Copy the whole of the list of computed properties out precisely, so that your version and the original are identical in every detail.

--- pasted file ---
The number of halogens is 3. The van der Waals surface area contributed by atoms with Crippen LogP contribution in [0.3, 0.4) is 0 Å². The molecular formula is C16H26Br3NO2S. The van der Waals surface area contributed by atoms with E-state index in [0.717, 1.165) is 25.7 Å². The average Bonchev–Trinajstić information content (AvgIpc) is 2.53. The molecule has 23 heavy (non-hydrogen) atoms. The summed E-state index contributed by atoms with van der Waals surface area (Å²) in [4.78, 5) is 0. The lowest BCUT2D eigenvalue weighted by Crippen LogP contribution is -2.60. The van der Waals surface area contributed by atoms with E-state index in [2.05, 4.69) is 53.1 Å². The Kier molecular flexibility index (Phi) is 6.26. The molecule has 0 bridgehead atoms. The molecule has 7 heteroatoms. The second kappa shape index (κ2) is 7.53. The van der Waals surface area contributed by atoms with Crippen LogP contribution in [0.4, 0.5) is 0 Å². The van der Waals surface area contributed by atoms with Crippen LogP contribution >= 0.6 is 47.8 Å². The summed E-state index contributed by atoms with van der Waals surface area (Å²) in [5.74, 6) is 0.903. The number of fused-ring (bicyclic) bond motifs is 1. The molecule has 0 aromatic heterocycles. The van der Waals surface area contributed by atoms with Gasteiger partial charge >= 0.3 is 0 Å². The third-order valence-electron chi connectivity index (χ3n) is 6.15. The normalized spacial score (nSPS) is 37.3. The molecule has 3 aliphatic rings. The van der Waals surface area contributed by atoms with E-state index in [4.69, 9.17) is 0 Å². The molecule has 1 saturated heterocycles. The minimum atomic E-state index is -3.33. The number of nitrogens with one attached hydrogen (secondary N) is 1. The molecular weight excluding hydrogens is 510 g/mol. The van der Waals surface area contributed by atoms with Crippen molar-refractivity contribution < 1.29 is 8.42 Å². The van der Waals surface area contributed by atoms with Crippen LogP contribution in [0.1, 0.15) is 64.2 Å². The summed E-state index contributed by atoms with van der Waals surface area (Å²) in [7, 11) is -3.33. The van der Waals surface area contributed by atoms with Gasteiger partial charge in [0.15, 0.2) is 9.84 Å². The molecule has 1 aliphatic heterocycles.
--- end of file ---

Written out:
The number of halogens is 3. The van der Waals surface area contributed by atoms with Crippen LogP contribution in [0.3, 0.4) is 0 Å². The molecular formula is C16H26Br3NO2S. The van der Waals surface area contributed by atoms with E-state index in [0.717, 1.165) is 25.7 Å². The average Bonchev–Trinajstić information content (AvgIpc) is 2.53. The molecule has 23 heavy (non-hydrogen) atoms. The summed E-state index contributed by atoms with van der Waals surface area (Å²) in [4.78, 5) is 0. The lowest BCUT2D eigenvalue weighted by Crippen LogP contribution is -2.60. The van der Waals surface area contributed by atoms with E-state index in [2.05, 4.69) is 53.1 Å². The Kier molecular flexibility index (Phi) is 6.26. The molecule has 0 bridgehead atoms. The molecule has 7 heteroatoms. The second kappa shape index (κ2) is 7.53. The van der Waals surface area contributed by atoms with Crippen LogP contribution in [0.4, 0.5) is 0 Å². The van der Waals surface area contributed by atoms with Crippen LogP contribution >= 0.6 is 47.8 Å². The summed E-state index contributed by atoms with van der Waals surface area (Å²) in [5.74, 6) is 0.903. The number of fused-ring (bicyclic) bond motifs is 1. The molecule has 0 aromatic heterocycles. The van der Waals surface area contributed by atoms with Gasteiger partial charge >= 0.3 is 0 Å². The third-order valence-electron chi connectivity index (χ3n) is 6.15. The normalized spacial score (nSPS) is 37.3. The molecule has 3 aliphatic rings. The van der Waals surface area contributed by atoms with E-state index in [4.69, 9.17) is 0 Å². The molecule has 1 saturated heterocycles. The minimum atomic E-state index is -3.33. The number of nitrogens with one attached hydrogen (secondary N) is 1. The molecular weight excluding hydrogens is 510 g/mol. The van der Waals surface area contributed by atoms with Crippen molar-refractivity contribution < 1.29 is 8.42 Å². The van der Waals surface area contributed by atoms with Crippen LogP contribution in [0.1, 0.15) is 64.2 Å². The summed E-state index contributed by atoms with van der Waals surface area (Å²) in [7, 11) is -3.33. The van der Waals surface area contributed by atoms with Gasteiger partial charge in [0.15, 0.2) is 9.84 Å². The molecule has 1 aliphatic heterocycles.